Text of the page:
First of all, what is the UN’s General Assembly?
It was established in 1945 under the Charter of the United Nations, and it takes a central position as the chief deliberative, policymaking and representative organ of the United Nations. Comprising all 193 Members of the United Nations, it provides a unique space for discussions between world nations. It also plays a significant role in the process of standard-setting and the codification of international law. The Assembly has the power to make recommendations to nations on international issues. It has also started actions—political, economic, humanitarian, social and legal—which have affected the lives of millions of people throughout the world. You might learn how the UN works in Religious Studies lessons in Year 9 and Year 11.
Today Donald Trump gave his first speech to the United Nations as US President and it was full of headline grabbing gambits…
He told the UN General Assembly that America would destroy North Korea if forced to defend itself or its allies. He openly mocked North Korea’s leader, Kim Jong-un, saying: “Rocket man is on a suicide mission.”
North Korea has been testing nuclear bombs and missiles in defiance of the UN.
The UN Secretary General Antonio Guterres had earlier urged statesmanship, saying: “We must not sleepwalk our way into war.” On the photograph below UN Secretary General Antonio Guterres is on the left and President Trump on the right:
The American leader didn’t hold back either by also attacking Iran, saying it was a “corrupt dictatorship” which was intent on destabilising the Middle East. He called on the government in Tehran to cease supporting terrorism and again criticised the Obama-era international agreement over Iran’s nuclear programme, which he called an embarrassment.
With such a bolshy speech by the US President it will be interesting what North Korea, Iran and the USA do next.
What is the UN Security Council? The Security Council has the main responsibility for the keeping international peace and security. It has 15 Members, and each Member has one vote. Under UN rules all Member States are obligated to (as in they have to) comply with Council decisions.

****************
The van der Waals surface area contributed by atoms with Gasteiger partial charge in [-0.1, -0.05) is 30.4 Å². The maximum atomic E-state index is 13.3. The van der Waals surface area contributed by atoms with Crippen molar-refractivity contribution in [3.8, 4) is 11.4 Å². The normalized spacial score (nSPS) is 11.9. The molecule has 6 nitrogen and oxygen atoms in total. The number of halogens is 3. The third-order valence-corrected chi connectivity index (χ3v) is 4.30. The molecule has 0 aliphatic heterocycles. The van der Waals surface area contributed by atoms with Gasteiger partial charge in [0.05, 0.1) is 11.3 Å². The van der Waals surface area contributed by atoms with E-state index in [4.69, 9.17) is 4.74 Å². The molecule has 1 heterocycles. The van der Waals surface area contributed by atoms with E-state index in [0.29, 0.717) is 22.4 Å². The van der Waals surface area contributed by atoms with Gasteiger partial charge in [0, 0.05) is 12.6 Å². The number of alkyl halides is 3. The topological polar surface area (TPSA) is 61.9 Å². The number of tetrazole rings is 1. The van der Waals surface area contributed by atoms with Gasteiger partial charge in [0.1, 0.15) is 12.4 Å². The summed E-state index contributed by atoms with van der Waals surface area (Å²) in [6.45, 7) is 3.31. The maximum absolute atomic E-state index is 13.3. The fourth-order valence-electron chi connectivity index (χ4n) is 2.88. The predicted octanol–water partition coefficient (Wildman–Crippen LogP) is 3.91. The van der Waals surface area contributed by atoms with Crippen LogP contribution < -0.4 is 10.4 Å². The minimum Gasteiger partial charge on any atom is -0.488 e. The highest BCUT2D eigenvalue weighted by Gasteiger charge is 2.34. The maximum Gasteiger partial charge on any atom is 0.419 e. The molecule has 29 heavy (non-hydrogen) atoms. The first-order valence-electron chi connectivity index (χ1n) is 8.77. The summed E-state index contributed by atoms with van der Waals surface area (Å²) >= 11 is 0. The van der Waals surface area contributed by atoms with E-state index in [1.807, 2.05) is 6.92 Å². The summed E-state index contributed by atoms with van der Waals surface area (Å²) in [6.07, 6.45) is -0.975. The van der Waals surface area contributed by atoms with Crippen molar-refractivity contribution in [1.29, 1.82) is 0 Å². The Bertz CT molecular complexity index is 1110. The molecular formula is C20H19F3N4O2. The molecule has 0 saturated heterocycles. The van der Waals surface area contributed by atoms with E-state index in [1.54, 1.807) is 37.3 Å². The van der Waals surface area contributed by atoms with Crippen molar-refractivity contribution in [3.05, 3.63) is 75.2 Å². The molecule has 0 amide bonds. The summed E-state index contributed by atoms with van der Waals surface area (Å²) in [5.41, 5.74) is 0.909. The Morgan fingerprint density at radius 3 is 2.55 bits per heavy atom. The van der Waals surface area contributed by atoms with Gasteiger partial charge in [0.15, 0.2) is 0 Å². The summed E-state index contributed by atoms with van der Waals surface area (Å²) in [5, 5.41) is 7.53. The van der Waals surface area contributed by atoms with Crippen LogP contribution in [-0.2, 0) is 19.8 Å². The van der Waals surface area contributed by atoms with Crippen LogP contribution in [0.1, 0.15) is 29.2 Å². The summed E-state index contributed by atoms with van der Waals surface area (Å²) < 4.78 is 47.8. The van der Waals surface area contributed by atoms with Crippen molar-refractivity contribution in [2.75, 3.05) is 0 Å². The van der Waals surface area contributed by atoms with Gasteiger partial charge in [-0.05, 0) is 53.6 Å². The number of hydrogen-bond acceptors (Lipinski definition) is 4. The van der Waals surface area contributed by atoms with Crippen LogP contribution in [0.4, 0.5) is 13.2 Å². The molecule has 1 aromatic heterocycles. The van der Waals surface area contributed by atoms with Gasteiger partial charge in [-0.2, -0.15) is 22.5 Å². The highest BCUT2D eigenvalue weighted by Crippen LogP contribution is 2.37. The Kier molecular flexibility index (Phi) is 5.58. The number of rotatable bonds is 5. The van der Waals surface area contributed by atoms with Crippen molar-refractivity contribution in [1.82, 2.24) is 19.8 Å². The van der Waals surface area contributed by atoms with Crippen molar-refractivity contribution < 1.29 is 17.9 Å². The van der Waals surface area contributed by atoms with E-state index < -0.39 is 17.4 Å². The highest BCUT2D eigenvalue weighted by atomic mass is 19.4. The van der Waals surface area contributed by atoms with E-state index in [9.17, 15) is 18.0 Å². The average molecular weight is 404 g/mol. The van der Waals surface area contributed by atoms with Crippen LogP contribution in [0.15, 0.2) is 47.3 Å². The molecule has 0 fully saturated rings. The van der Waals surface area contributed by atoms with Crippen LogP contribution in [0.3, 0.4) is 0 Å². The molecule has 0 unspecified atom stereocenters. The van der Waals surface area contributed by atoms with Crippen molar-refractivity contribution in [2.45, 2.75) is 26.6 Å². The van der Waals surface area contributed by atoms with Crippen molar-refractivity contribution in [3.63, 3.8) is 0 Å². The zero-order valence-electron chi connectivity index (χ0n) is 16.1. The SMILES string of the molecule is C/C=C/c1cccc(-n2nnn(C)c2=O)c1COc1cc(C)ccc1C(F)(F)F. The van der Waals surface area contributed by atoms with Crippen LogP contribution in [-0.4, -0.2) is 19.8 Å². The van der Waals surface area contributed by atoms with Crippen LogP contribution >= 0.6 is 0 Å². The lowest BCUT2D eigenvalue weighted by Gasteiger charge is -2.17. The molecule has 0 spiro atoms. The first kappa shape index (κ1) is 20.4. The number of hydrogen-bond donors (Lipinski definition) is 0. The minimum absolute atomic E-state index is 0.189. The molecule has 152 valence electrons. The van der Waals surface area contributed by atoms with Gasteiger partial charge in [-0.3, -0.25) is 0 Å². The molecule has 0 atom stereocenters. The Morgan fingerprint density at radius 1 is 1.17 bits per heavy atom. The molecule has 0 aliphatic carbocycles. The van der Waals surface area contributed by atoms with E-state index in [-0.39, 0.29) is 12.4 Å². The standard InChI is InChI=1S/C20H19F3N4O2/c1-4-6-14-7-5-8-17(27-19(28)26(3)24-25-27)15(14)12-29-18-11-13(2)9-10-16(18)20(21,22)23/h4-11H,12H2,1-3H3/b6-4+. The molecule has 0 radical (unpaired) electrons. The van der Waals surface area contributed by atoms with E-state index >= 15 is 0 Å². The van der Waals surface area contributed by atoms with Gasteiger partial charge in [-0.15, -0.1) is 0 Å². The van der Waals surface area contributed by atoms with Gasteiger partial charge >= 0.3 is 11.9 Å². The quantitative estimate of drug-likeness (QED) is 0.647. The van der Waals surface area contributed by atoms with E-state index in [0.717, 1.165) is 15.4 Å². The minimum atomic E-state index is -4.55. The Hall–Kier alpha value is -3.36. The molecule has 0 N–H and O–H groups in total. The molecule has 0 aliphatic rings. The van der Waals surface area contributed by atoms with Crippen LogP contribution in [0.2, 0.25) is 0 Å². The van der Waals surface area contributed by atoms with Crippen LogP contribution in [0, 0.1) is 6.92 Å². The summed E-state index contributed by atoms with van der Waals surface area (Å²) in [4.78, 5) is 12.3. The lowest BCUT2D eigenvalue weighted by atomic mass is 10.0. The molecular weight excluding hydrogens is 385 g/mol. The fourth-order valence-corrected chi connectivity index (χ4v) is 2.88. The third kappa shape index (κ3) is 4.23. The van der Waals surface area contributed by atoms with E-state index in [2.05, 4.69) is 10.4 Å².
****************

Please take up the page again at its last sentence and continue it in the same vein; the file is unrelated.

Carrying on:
“The time has come to exhaust all diplomatic means before it is too late,” Nikki Haley the US envoy to the United Nations told an emergency meeting of the Security Council in New York today.
North Korea has been in the news for most of this summer. There are reports which suggest that North Korea is preparing new test missile launches. It tested a nuclear bomb underground on Sunday. Estimates of its power range from 50 kilotonnes to 120 kilotonnes. A 50kt device would be about three times the size of the bomb that destroyed Hiroshima in 1945.
At the start of Monday’s Security Council meeting the UN Under Secretary General Jeffrey Feltman said North Korea’s actions were destabilising global security, and he called on Pyongyang to abide by Security Council resolutions.
“The DPRK [North Korea] is the only country that continues to break the norm against nuclear test explosions,” he said.
The British ambassador to the UN, Matthew Rycroft, said direct talks with North Korea were only possible if Pyongyang stopped the escalation.
“Dialogue will always be our end goal but returning to dialogue without a serious sign of intent from Pyongyang would be a set-up to failure,” he said. “North Korea must change course to allow a return to dialogue.”
Meanwhile China’s envoy to the UN, Liu Jieyi, reiterated a call for all sides to return to negotiations. “The peninsula issue must be resolved peacefully,” he said. “China will never allow chaos and war on the peninsula.”
People often wonder what type of pressure the United Nations can put on a country not keeping to international law. Well in the case of North Korea just last month, the Security Council voted unanimously to ban North Korean exports and limit investments in the country. Diplomats are suggesting that the next harsh sanction which could be imposed is an oil embargo that would have a crippling effect. Other serious steps that countries might take through the United Nations are a ban on the North’s national airline, limits on North Koreans working abroad, and asset freezes and travel bans on officials. All of these things are designed to put pressure on North Korea. Do you think they would work?